Long distance custody.

My boyfriend had not seen his 3 year old daughter for a year and a half and we went to see her today. My father isn't doing very well and he lives in a different city, and we wanted to move there next year but we are willing to extend our stay in this city just to get a relationship of trust with the mother of my boyfriend's child. What we would like is for his daughter to be able to come down for a couple of weeks or maybe a month in the summer just to spend time with her father. I was just wondering how we could arrange this and if we would need mediation or court for this. <p>As a side note, there is no custody order between the two, just a verbal agreement.</p>


Asked over 2 years ago in British Columbia
Categories: Family Law

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Lorne N. MacLean

Answer by Lorne N. MacLean

VerifiedBritish Columbia lawyer


BC Child Custody – What Happens When a Parent With Child Custody Wants to Move Away?
As the head of British Columbia's largest family law firm with 10 lawyers and for offices across the province I can give only general information.
You should create a proposal that focuses on the particular attributes and needs of your boyfriend's 3-year-old daughter. Is she gregarious? Has she history of being comfortable with persons other than her mother? If so, the state you propose may work. You did not detail how far away you and your boyfriend live from the mother's hometown. How long is the travel? What type of accommodation and caregiving plan will occur during the visit? Will your boyfriend take time off so we can have focused quality time with his daughter? It is important that you consult with a lawyer to assist you with crafting the proposal and care plan. A written proposal to the mother or her counsel may prove successful but failing that the option is to proceed to mediation and if that fails, court.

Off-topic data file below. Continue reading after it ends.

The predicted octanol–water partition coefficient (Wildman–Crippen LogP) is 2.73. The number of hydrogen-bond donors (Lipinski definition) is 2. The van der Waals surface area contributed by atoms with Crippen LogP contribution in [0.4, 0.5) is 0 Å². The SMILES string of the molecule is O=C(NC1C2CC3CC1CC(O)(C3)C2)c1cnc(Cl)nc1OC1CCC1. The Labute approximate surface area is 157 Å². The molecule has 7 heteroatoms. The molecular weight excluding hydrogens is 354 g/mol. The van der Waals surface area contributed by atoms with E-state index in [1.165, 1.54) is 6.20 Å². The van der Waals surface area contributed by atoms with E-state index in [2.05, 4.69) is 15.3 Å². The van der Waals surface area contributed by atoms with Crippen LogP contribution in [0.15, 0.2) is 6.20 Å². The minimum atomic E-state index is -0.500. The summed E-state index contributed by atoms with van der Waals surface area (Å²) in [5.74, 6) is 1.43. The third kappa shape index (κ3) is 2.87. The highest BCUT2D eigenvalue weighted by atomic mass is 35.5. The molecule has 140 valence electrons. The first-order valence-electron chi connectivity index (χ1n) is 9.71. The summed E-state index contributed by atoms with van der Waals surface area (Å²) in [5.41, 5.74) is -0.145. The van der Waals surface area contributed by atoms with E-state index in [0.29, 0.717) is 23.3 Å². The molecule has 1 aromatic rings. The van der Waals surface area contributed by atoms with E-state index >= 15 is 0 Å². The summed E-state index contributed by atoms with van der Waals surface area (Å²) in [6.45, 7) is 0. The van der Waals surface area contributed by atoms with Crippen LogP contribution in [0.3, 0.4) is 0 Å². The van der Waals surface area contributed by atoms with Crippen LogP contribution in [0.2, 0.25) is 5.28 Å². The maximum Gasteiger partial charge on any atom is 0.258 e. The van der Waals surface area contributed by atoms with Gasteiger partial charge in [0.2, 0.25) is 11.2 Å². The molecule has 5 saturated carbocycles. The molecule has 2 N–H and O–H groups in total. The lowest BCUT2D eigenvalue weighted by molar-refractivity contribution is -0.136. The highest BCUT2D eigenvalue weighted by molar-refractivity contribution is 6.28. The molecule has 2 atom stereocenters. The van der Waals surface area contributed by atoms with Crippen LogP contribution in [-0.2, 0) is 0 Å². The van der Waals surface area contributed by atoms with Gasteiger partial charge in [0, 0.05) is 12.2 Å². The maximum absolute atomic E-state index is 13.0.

We handle dozens of mobility cases each year and provide a summary of the law from an article we wrote for our website 
An interesting BC family law and divorce article on BC Child Custody and BC child access and BC parental mobility was published in the Vancouver Sun today by Darah Hansen. The article points out that there is no automatic entitlement to move away with child after divorce -but rather the court will look at what is in the best interest of the child before permitting any move. What is readily apparent on move applications, is that, they are not commonly initiated because they are in the best interest of the children but rather usually they are initiated in the best interest of the parent with respect to advancing career, jobs or new relationships where one party lives or has a job opportunity outside of the current residence of the child.
 
We wrote an article on this topic that provides a detailed analysis of exactly what factors the court should use in deciding to allow a child to be moved from their current residence. We provide this critical statement of the mobility law below.
 
What Happens in a British Columbia Divorce When One Parent Wants to Move Away and Take the Children?
One of the most difficult issues parents and family lawyers face is the ability of a parent to move to another city, province or country either before a custody trial or after a custody trial has occurred. Generally speaking, it is harder to obtain court approval before a trial than it is after a trial because courts want to ensure that a hearing occurs on which parent is preferred before they will allow someone to uproot children.
The leading authority on the right of the custodial parent to move with the child is now Gordon v. Goertz, [1996] 2 S.C.R. 27. That case sets out a two-step process on an application for a change in the custody order to allow a move by the custodial parent:
The applicant must meet the threshold requirement of demonstrating a material change in the circumstances affecting the child.
If the threshold is met, the applicant must establish that the proposed move is in the best interests of the child, given all of the relevant circumstances for the child’s needs and the ability of the respective parents to satisfy them.
There is no legal presumption in favour of the custodial parent, although the custodial parent’s views are entitled to great respect. Each case turns 77 on its unique circumstances.
The decision of One v. One, 2000 BCSC 1584 (at para.24) provides a concise summary of the current “mobility” law in BC as follows:
20 In dealing with these questions, the Supreme Court of Canada in Gordon v. Goertz(1996), 19 R.F.L. (4th) 177 (S.C.C.) set out the following summary of the matters which must be considered:
The parent applying for a change in the custody or access order must meet the threshold requirement of demonstrating a material change in the circumstances affecting the child.
If the threshold is met, the judge on the application must embark on a fresh inquiry into what is in the best interests of the child, having regard to all the relevant circumstances relating to the child’s needs and the ability of the respective parents to satisfy them.
This inquiry is based on the findings of the judge who made the previous order and evidence of the new circumstances.